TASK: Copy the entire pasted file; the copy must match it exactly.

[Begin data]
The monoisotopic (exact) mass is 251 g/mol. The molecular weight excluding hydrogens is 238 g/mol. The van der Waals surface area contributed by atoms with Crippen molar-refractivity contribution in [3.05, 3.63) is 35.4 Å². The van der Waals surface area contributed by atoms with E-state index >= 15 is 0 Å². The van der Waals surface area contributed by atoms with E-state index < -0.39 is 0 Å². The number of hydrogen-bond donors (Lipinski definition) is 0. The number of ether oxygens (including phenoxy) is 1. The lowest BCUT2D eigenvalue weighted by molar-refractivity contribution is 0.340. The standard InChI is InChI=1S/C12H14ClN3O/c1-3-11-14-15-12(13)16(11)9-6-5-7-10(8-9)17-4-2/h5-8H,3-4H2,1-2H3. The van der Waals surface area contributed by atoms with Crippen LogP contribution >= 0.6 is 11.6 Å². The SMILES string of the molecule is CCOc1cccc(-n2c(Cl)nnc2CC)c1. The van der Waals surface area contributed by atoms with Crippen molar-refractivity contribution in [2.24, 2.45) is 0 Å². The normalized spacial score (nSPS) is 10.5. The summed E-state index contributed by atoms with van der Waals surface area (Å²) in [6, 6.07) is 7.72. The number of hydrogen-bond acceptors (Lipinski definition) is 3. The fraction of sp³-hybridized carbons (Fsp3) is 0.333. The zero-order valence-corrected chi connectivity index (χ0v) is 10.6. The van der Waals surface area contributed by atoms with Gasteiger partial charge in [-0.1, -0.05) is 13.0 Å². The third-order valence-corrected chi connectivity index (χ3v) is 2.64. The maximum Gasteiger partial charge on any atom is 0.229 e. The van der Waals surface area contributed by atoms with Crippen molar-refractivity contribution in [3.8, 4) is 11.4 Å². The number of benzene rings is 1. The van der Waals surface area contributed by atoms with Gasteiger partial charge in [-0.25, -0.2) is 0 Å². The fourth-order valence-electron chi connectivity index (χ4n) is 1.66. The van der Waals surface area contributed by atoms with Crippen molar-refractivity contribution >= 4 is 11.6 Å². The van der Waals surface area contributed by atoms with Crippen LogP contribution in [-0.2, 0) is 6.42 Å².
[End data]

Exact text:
The monoisotopic (exact) mass is 251 g/mol. The molecular weight excluding hydrogens is 238 g/mol. The van der Waals surface area contributed by atoms with Crippen molar-refractivity contribution in [3.05, 3.63) is 35.4 Å². The van der Waals surface area contributed by atoms with E-state index >= 15 is 0 Å². The van der Waals surface area contributed by atoms with E-state index < -0.39 is 0 Å². The number of hydrogen-bond donors (Lipinski definition) is 0. The number of ether oxygens (including phenoxy) is 1. The lowest BCUT2D eigenvalue weighted by molar-refractivity contribution is 0.340. The standard InChI is InChI=1S/C12H14ClN3O/c1-3-11-14-15-12(13)16(11)9-6-5-7-10(8-9)17-4-2/h5-8H,3-4H2,1-2H3. The van der Waals surface area contributed by atoms with Crippen LogP contribution >= 0.6 is 11.6 Å². The SMILES string of the molecule is CCOc1cccc(-n2c(Cl)nnc2CC)c1. The van der Waals surface area contributed by atoms with Crippen molar-refractivity contribution in [2.24, 2.45) is 0 Å². The normalized spacial score (nSPS) is 10.5. The summed E-state index contributed by atoms with van der Waals surface area (Å²) in [6, 6.07) is 7.72. The number of hydrogen-bond acceptors (Lipinski definition) is 3. The fraction of sp³-hybridized carbons (Fsp3) is 0.333. The zero-order valence-corrected chi connectivity index (χ0v) is 10.6. The van der Waals surface area contributed by atoms with Gasteiger partial charge in [-0.1, -0.05) is 13.0 Å². The third-order valence-corrected chi connectivity index (χ3v) is 2.64. The maximum Gasteiger partial charge on any atom is 0.229 e. The van der Waals surface area contributed by atoms with Crippen molar-refractivity contribution in [3.8, 4) is 11.4 Å². The number of benzene rings is 1. The van der Waals surface area contributed by atoms with Gasteiger partial charge in [-0.25, -0.2) is 0 Å². The fourth-order valence-electron chi connectivity index (χ4n) is 1.66. The van der Waals surface area contributed by atoms with Crippen molar-refractivity contribution >= 4 is 11.6 Å². The van der Waals surface area contributed by atoms with Crippen LogP contribution in [-0.2, 0) is 6.42 Å².